Thousands of staff at the Home Office, including airport immigration workers, have voted to go on strike over jobs, pay and other issues, raising the threat of industrial action hitting the Olympics.
The Public and Commercial Services union (PCS) said 57% of its members had backed a campaign of action in protest at cuts.
Union leaders will meet tomorrow to decide their next move, which could include a walkout at border controls at ports and airports including Heathrow as well as other forms of industrial action such as a ban on overtime.
The union could also decide on new tactics including targeting departments such as the Criminal Records Bureau or Passport Office.
Any strike just before the opening ceremony of the Olympics on July 27 could have a big impact on people travelling to the UK to watch the event, the union believes.
Officials said a work-to-rule and overtime ban could have a big impact on border controls and in passport offices.
The PCS is in dispute with the Home Office on several issues, including plans to cut 8,500 jobs, the threat of compulsory redundancies in the passport office in Newport, South Wales, a 1% pay rise cap following a two-year wage freeze, privatisation of services, and alleged victimisation of union reps.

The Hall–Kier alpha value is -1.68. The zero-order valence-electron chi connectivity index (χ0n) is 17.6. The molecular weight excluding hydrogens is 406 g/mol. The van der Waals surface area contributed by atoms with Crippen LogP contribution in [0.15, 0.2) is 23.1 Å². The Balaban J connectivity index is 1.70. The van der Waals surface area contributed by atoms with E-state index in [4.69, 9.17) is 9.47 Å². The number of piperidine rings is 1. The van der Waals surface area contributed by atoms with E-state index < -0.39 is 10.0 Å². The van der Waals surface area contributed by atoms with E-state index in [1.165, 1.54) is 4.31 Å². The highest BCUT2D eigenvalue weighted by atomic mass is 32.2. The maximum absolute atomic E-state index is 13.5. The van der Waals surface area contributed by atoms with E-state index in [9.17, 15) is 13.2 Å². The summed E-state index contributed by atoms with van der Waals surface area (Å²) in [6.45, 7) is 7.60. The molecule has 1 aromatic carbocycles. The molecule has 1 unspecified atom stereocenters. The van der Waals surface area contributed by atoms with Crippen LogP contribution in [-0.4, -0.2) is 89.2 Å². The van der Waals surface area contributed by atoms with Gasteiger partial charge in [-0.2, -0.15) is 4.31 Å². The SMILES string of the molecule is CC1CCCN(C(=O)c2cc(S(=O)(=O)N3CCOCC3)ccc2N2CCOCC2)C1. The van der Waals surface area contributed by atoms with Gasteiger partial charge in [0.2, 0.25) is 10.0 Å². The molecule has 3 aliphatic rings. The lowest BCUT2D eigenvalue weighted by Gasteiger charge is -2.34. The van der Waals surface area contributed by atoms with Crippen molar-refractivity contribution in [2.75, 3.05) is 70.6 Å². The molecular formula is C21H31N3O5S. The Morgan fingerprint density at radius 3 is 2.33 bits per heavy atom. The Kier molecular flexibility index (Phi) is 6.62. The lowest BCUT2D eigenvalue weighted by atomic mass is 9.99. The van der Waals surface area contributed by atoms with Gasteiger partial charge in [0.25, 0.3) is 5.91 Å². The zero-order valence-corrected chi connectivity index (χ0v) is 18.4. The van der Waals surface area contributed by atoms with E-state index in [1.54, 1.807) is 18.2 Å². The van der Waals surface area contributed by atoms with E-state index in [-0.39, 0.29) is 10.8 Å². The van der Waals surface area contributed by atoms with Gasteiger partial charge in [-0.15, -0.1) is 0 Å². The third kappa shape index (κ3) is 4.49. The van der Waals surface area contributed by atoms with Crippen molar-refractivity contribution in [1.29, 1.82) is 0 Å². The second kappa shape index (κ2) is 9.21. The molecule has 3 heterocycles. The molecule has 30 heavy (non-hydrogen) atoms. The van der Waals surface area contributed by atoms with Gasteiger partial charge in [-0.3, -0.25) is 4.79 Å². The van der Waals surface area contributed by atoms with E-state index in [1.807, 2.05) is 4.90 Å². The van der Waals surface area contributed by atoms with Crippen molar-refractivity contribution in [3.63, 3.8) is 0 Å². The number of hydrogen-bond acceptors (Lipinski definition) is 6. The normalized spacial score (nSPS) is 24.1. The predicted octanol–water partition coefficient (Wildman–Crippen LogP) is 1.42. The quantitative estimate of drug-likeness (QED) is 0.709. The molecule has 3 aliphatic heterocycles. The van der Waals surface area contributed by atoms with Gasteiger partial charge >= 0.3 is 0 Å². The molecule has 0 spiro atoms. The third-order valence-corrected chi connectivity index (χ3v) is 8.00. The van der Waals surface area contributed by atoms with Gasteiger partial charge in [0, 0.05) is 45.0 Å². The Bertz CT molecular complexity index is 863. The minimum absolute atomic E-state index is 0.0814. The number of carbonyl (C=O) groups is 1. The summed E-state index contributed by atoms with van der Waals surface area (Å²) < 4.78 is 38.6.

PCS general secretary Mark Serwotka said the issues which have caused the dispute were flaring in other Government departments, which could also lead to industrial action.
Mr Serwotka said: "Ministers have known about these issues for a very long time but have chosen not to act.
"We believe they have acted recklessly and irresponsibly in cutting so many jobs and, in the case of the UK Border Agency, they have simply tried to paper over the cracks by deploying severely undertrained staff at our borders.
"If these issues are not resolved, they threaten to seriously undermine the Home Office's ability to provide vital public services, and we cannot sit back and allow that to happen."
The union said cuts in the Border Agency was causing "chaos" and leading to long queues at airports such as Heathrow.
PCS members at the Department for Transport, including driving test examiners and Coastguards, have been taking industrial action over the past few weeks, while staff in other Government departments including the Ministries of Defence and Justice, are set to vote in the coming weeks on how to campaign against cuts.
Around 16,000 PCS members in the Home Office were balloted, with a 57% vote for strikes and 75% majority for other forms of action, on a turnout of 20%.
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